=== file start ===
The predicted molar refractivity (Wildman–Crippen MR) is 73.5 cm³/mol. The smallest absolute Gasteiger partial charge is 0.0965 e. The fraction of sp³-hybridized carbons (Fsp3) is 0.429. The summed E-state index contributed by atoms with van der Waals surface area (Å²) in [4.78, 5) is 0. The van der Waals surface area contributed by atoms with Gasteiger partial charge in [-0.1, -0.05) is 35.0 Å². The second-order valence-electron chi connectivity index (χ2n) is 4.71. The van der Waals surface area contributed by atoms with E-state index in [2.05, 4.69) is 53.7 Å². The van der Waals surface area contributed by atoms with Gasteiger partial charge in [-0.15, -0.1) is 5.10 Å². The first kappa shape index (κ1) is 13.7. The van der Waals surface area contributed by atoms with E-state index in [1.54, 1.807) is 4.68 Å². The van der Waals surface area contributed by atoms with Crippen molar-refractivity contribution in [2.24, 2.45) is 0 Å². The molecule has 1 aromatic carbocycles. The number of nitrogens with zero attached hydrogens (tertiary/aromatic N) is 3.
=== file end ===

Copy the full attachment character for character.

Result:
The predicted molar refractivity (Wildman–Crippen MR) is 73.5 cm³/mol. The smallest absolute Gasteiger partial charge is 0.0965 e. The fraction of sp³-hybridized carbons (Fsp3) is 0.429. The summed E-state index contributed by atoms with van der Waals surface area (Å²) in [4.78, 5) is 0. The van der Waals surface area contributed by atoms with Gasteiger partial charge in [-0.1, -0.05) is 35.0 Å². The second-order valence-electron chi connectivity index (χ2n) is 4.71. The van der Waals surface area contributed by atoms with E-state index in [2.05, 4.69) is 53.7 Å². The van der Waals surface area contributed by atoms with Gasteiger partial charge in [-0.15, -0.1) is 5.10 Å². The first kappa shape index (κ1) is 13.7. The van der Waals surface area contributed by atoms with E-state index in [1.54, 1.807) is 4.68 Å². The van der Waals surface area contributed by atoms with Crippen molar-refractivity contribution in [2.24, 2.45) is 0 Å². The molecule has 1 aromatic carbocycles. The number of nitrogens with zero attached hydrogens (tertiary/aromatic N) is 3.